Rhapsody: A Musical Adventure, known in Japan as Marl Oukoku no Ningyou-hime (The Puppet Princess of Marl Kingdom), is a game developed by Nippon Ichi Software for the PlayStation (and later remade for the Nintendo DS). It is the first game by the company to be released in the United States, and one of the first games to be developed before the company's love of insane Power Levels.The story is set in the aforementioned Marl Kingdom, and stars a young girl named Cornet, who possesses the ability to talk to puppets and dolls. She has a big-time crush on Prince Ferdinand, who rescued her from an evilCat Girl. However, just as she nearly succeeds in winning the prince's heart, the witch Marjoly attacks the castle and turns the prince to stone, and then kidnaps him. Determined to win her beloved Prince Ferdinand back, Cornet sets out on a magical and musical adventure all over Marl Kingdom with her Fairy Companion Kururu and an assortment of other puppets.Rhapsody appeals to a different demographic than most RPGs. On the surface it seems aimed at young girls, but it has become a Cult Classic, mostly due to Moe appeal. Besides, the tunes are catchy!There were also two sequels (Little Princess and Angel's Present), as well as a majhong and puzzle game, none of which have been released outside of Japan. However, these games laid the groundwork for La Pucelle and, eventually, Disgaea. GameFAQs translations of Little Princess and Angel's Present can be read here and here. Additionally, it gained a Spiritual Successor in the form of the Japan-only Princess Antiphona’s Hymn: Angel’s Score Op. A which includes a Marl Kingdom prince and Marjoly.Has a Character Sheet with characters from the whole series.
The main character of the sequel, Little Princess, is Cornet's daughter, named Kururu.
Copy And Paste Environments: Done to the point of nauseum. When the (literally) god-forsaken netherworld looks like every castle/tower you've roamed through throughout the game, something is clearly wrong.
Germans Love David Hasselhoff: In universe with the people of Frogburg, who seem to think that Golonzzo is extremely handsome and not that bad a guy.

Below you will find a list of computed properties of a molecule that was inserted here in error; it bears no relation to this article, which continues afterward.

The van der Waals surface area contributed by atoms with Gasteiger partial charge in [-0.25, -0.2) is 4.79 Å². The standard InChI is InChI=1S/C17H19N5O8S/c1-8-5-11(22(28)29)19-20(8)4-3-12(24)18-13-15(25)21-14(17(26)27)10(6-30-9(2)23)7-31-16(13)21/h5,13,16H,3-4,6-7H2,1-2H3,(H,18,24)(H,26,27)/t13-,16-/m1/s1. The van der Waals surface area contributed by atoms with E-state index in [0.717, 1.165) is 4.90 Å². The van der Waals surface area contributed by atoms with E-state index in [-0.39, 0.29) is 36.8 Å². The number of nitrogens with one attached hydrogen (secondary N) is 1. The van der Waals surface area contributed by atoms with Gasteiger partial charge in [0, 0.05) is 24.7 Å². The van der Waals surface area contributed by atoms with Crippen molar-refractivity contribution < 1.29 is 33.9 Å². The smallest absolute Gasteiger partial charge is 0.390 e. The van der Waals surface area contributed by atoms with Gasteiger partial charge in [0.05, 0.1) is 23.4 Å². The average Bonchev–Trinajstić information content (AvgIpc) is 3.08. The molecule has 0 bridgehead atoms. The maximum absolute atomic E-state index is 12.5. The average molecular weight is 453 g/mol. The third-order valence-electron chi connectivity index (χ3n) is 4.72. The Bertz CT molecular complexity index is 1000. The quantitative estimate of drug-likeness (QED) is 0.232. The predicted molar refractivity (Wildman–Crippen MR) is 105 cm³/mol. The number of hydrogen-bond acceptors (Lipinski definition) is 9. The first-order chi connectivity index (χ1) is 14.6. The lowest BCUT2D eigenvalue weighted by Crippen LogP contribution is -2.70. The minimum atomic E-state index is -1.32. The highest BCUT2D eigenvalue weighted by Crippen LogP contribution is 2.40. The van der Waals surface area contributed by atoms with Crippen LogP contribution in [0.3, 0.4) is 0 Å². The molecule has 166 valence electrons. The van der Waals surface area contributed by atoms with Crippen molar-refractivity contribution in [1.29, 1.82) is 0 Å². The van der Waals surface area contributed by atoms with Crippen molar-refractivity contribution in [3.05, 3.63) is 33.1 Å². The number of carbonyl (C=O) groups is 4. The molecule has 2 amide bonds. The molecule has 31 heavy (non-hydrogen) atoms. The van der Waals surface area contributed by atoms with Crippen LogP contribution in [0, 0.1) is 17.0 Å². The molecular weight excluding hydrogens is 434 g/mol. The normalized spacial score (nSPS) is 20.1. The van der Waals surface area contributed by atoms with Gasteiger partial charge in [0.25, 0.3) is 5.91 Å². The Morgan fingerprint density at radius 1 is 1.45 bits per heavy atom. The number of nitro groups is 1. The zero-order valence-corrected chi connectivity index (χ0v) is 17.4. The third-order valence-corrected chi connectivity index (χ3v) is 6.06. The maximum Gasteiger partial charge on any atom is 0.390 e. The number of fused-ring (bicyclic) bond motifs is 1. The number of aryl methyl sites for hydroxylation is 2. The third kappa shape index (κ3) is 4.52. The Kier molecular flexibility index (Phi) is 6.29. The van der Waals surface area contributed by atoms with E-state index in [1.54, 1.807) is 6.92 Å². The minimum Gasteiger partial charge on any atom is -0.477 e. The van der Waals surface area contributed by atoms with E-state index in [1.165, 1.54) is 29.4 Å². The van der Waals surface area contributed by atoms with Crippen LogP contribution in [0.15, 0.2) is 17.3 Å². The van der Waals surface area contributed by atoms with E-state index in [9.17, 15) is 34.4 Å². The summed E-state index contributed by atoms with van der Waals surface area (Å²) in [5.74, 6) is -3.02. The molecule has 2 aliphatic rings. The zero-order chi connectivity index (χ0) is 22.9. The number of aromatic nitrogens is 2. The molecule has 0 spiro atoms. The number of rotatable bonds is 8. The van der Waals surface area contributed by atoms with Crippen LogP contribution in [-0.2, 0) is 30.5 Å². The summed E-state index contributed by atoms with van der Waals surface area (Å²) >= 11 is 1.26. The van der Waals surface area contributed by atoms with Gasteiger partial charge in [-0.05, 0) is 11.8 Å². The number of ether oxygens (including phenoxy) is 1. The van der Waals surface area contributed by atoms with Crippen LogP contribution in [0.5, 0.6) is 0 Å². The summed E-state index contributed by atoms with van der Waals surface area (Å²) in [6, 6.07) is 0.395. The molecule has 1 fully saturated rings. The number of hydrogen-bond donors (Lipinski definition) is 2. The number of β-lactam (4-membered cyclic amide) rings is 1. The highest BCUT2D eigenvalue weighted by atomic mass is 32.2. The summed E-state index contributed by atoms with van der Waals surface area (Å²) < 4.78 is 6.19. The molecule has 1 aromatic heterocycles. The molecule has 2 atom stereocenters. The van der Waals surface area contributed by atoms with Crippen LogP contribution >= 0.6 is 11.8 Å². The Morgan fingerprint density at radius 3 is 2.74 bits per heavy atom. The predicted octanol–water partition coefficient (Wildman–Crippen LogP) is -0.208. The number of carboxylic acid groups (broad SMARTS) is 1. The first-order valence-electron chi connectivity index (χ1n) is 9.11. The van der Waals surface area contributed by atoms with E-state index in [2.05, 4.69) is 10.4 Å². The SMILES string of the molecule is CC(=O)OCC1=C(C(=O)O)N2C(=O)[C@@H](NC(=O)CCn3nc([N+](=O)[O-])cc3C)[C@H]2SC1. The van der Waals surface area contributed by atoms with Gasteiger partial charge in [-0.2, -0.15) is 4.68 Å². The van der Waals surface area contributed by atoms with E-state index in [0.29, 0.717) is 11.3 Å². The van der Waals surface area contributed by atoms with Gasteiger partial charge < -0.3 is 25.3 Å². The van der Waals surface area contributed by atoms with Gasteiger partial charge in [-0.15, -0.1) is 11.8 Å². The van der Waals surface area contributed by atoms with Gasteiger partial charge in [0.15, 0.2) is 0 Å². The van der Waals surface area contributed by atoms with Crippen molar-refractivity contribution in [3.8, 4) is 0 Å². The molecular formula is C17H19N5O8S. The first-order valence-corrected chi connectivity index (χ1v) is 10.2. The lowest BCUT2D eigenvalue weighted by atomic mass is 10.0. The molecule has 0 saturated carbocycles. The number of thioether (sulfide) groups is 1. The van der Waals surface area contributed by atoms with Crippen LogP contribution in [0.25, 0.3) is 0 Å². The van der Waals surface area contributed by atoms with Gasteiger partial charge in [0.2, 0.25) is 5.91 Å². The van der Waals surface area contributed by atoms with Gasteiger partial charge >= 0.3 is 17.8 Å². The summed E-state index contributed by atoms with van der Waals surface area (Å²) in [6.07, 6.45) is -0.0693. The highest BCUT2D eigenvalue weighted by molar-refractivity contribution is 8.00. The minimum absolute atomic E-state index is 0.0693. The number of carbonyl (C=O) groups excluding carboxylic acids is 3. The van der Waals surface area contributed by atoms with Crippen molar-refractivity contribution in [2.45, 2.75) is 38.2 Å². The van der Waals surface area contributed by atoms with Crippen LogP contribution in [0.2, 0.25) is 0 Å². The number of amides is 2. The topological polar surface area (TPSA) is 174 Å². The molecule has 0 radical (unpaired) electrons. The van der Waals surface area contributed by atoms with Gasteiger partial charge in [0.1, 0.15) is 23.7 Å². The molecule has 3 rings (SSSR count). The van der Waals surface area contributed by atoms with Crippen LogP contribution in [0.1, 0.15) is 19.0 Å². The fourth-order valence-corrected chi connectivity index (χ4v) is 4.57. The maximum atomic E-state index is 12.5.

Good Is Dumb: Played straight with Etoile, who just plain outclasses your party during the Hopeless Boss Fight in chapter 2. During the battles in which she decides to help you out later in the game, all the dakka in the world can't save her from doing pitiful damage while your party is lashing out with heavy hits.
"I Am" Song / "I Want" Song: The game frequently breaks into musical numbers. When one of Marjoly's minions cameos in Phantom Brave she's mystified as to why people don't spontaneously burst into song.
James Bondage: Ferdinand. Ironically, he made his entrance by saving Cornet...
Lost Forever: Two of the puppets who can join Cornet's party become Lost Forever if you miss out on the sequences necessary to obtain them.
The first, an Expy of Spawn, can only be obtained if Cornet subscribes to Ferdinand's Instant Fan Club's newsletter during the early chapters.
The second is even easier to miss. After being sent out on your MacGuffinFetch Quest, you must immediately return to Cornet's hometown to learn that a local boy's dog has died and then head over to its grave to have it join you as a doll. If you don't, the little boy will die as well, and his dog will be Lost Forever.
Magic Misfire: Happens twice to Marjoly. Once when she accidentally takes Ferdinand for granite instead of putting him to sleep so she can kidnap him, and again when she's about to finish off the Final Boss. The second time, her spell literally blows up right in her face, leaving her incapacitated and causing the defeat of the boss to be up to you.
Mineral MacGuffin: The Heartstones required to cure Ferdinand Or so you're told. In reality, they're the keys to the Lost Technology that will allow you to reach Marjoly's floating castle.
Mood Whiplash: Happens a couple times when the plot swings from lighthearted to dead serious without warning.
In the Frog Kingdom, The King orders Michael to help you retrieve the Earthstone in order to earn his respect. He succeeds... but the King just adds his defeating the guardian to his list of crimes and executes him on the spot, in full view of his lover.
Soon afterwards, his lover, the princess, takes his body to the Ice Temple and is Driven to Suicide in order to be with him again.
Nice Job Breaking It, Hero: In order to obtain a MacGuffin, both Cornet and a random group of villagers kill two dragons. It turns out that the dragons were the ones keeping the local volcano from erupting...
There's also an optionalNice Job Breaking It, Hero moment during the raid on the Ninetails Tower. If Cornet chooses to kill the tower's guardian and obtain the MacGuffin it carries, she saves the life of one person... At the cost of the entire town becoming cursed and hating her guts. If you refuse to kill the guardian, Cornet will fight Gao instead, who is always after the Thunderstone. Defeating her results in you getting the Holystone instead of the Thunderstone, and also changes one of the 5 bosses at the bottom of Cape Hope.
No Export for You: After the failure of Rhapsody, Atlus decided not to localize the remaining two Marl Kingdom games.
No Fourth Wall: If you beat the worm right heart on the 6th turn (as Etoile told you too) on the first time fighting it, Etoile will come in asking what you're doing. Cornet's reply? "Hey you! Yeah, the one with the controller in your hand! Did you make me mess up?" Etoile admits she screwed up worrying about you screwing up. But then later she gets mad at you and blames you anyways.
Puzzle Boss: The heart of a giant sandworm. In the original game, Cornet had to land the killing blow on it during her sixth turn. It was toned down in the DS remake so that she had to land the killing blow before her sixth turn.